The mission and purpose of the Darryl Chappell Foundation is to foster an appreciation of the fine arts (for example, painting, drawing, sketching, sculpture, ceramics, photography, and metallurgy) among members of the African Diaspora (descendants of Sub-Saharan Africa) through grants, as well as to help foster an appreciation of the fine arts within the community. 

Light Work Announces 2021 Recipients of Grants in Photography

With enormous pleasure and pride, Light Work announces the 47th annual Light Work Grants in Photography. The 2021 recipients are Carla Liesching (Ithaca, Tompkins County), Jessica Magallanes Martinez (Syracuse, Onondaga County), and Paul Pearce (Mattydale, Onondaga County). Nidaa Aboulhosn (Ithaca, Tompkins County) and  Zaire Knight (Syracuse, Onondaga County) each received Honorable Mention recognitions. The Light Work Grants in Photography provide support and encouragement to Central New York artists working in photography within a fifty-mile radius of Syracuse, New York. Each recipient receives a $3,000 stipend and appears in Contact Sheet: The Light Work Annual.  A group exhibition of grant recipients’ work will be on view in the Hallway Gallery in Fall of 2021.

Established in 1975, the Grants program is one of the longest-running photography fellowships in the country. In its 48-year history, Light Work Grants have supported more than 130 artists, some more than once. With the help of this regional grant, many artists have been able to continue long-term projects, purchase equipment, frame photographs for exhibitions, promote their work, collaborate with others, and otherwise work toward their artistic goals.

This year’s judges were Ryan Arthurs (visual artist, co-founder of Rivalry Projects, a contemporary art gallery in Buffalo, NY), Ashlyn Davis (writer, editor, and the former executive director and curator of Houston Center for Photography, chief editor of spot magazine, and co-founder of Assembly), Courtney Reid-Eaton (creative director for the Documentary Diversity Project at Duke University Center for Documentary Studies). 

Light Work is pleased to announce this year’s grant recipients:

Carla Liesching (Ithaca, Tompkins County)

Carla Liesching’s ongoing project, Good Hope, is a fragmented visual and textual assemblage that orbits around the gardens and grounds at the Cape of Good Hope in South Africa—an historic location, now an epicenter for anti-colonial resistance movements, and also the place of her birth. The Portuguese named the Cape during their “Age of Discovery” and viewed its position at the mid-point along the “Spice Route” with great optimism for its capacity to open up a valuable maritime passageway. Later they established the “refreshment station” there, which set into motion flows of capital from “east” to “west.” Today, the iconic central statue commemorating imperialist Cecil Rhodes is gone and gray plywood covers its pedestal, thanks to the #rhodesmustfall movement, whose representatives declared,  “The fall of Rhodes is symbolic for the inevitable fall of White supremacy.”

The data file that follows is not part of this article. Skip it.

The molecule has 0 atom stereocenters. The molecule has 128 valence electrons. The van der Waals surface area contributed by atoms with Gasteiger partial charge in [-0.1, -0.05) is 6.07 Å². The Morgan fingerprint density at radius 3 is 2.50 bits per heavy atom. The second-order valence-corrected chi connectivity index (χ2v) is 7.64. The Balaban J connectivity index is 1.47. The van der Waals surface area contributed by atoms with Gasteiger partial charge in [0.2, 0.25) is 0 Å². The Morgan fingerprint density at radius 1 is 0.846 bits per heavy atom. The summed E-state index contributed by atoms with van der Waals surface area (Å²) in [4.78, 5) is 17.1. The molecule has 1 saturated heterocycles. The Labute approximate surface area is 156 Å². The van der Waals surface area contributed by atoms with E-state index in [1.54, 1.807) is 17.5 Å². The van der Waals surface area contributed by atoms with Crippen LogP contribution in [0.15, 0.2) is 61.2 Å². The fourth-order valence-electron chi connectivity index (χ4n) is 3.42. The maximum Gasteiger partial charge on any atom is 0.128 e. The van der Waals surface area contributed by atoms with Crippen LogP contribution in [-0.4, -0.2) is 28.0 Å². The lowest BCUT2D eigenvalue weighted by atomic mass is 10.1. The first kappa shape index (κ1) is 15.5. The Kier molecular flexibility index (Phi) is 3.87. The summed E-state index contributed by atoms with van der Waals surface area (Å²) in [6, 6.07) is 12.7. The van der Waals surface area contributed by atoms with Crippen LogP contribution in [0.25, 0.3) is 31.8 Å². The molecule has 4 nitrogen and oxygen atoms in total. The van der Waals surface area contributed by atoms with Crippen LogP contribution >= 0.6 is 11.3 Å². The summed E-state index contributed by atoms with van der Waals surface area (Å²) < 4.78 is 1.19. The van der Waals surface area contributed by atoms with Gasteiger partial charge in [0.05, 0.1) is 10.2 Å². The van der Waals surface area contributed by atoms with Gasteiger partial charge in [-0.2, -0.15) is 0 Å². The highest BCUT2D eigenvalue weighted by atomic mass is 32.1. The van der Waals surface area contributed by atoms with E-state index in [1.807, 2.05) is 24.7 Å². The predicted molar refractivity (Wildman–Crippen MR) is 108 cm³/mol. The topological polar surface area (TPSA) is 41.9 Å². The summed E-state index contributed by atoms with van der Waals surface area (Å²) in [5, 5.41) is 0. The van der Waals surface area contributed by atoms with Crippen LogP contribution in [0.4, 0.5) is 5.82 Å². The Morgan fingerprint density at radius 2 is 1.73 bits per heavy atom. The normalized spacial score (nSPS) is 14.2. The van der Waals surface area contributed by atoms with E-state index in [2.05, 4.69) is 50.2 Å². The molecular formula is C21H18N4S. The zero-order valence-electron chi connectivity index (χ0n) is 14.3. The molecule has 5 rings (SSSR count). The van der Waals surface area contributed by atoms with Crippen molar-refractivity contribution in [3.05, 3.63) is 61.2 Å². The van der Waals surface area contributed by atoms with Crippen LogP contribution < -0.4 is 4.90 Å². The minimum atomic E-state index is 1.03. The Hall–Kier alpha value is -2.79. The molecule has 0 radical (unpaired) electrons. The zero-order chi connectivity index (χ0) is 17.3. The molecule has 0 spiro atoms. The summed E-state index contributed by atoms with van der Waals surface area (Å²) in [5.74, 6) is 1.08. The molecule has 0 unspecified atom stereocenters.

Jessica Magallanes Martinez (Syracuse, Onondaga County)

In she is also for others, Jessica Martinez employs the visual language of documentary, performance, and still-life simultaneously to create an allegory of faith, queer identity, and feminine power. Exploring the intersections of her experience as a queer Catholic Chicana from South Central Los Angeles, she questions identities that are increasingly under attack—leaving behind dense voids where nuanced layers of personhood have been obscured and erased. Jessica Martinez’s photographs create a space for recovering identity and reclaiming power.

Paul Pearce (Syracuse, Onondaga County)

A retired 1st Lieutenant in the Army, Paul Pearce employs staged tableaus and vintage military figures to pose questions about our derived moral and ethical formation. Exploring the implications of moral injury through childhood gameplay, Pearce opines about his military service, stating, “As a forward artillery observer in combat, maps, and a compass guided our way and directed lethal fire at the enemy. Where was my moral compass? I look back to a time where an innocent boy made war with toy soldiers. Where did my moral compass point? What happens to us when we play war?” Pearce returns to toys and play as vehicles to unpack his existential question, but this time with his toys that get wounded and suffer. He inserts his childhood lens and asks where he would be if he saw the consequences of these playtime battles.

We are thrilled to support these inspiring artists in our community. Together they show a wide range of approaches to the medium, and highlight the exceptional talent here in Central New York. 

Six Light Work Artists-in-Residence and Urban Video Project Exhibiting Artists Among Guggenheim Fellows

The John Simon Guggenheim Memorial Foundation awarded two Light Work Artists-in-Residence and three former Urban Video Project (UVP) exhibiting artists 2021 Guggenheim Fellowships. The Guggenheim is one of the nation’s most prestigious honors for scholarly and artistic achievement, honoring individuals who have demonstrated exceptional capacity for productive scholarship or exceptional creative ability in the arts. Congratulations to all this year’s awardees, including Light Work and UVP family members Sama Al Shaibi, Ephraim Asili, Crystal Z. Campbell, Jill Magid, Cauleen Smith, and Rodrigo Valenzuela. The recipients are among the 184 artists, writers, scholars, and scientists Fellows selected from a pool of more than 3,000 applicants.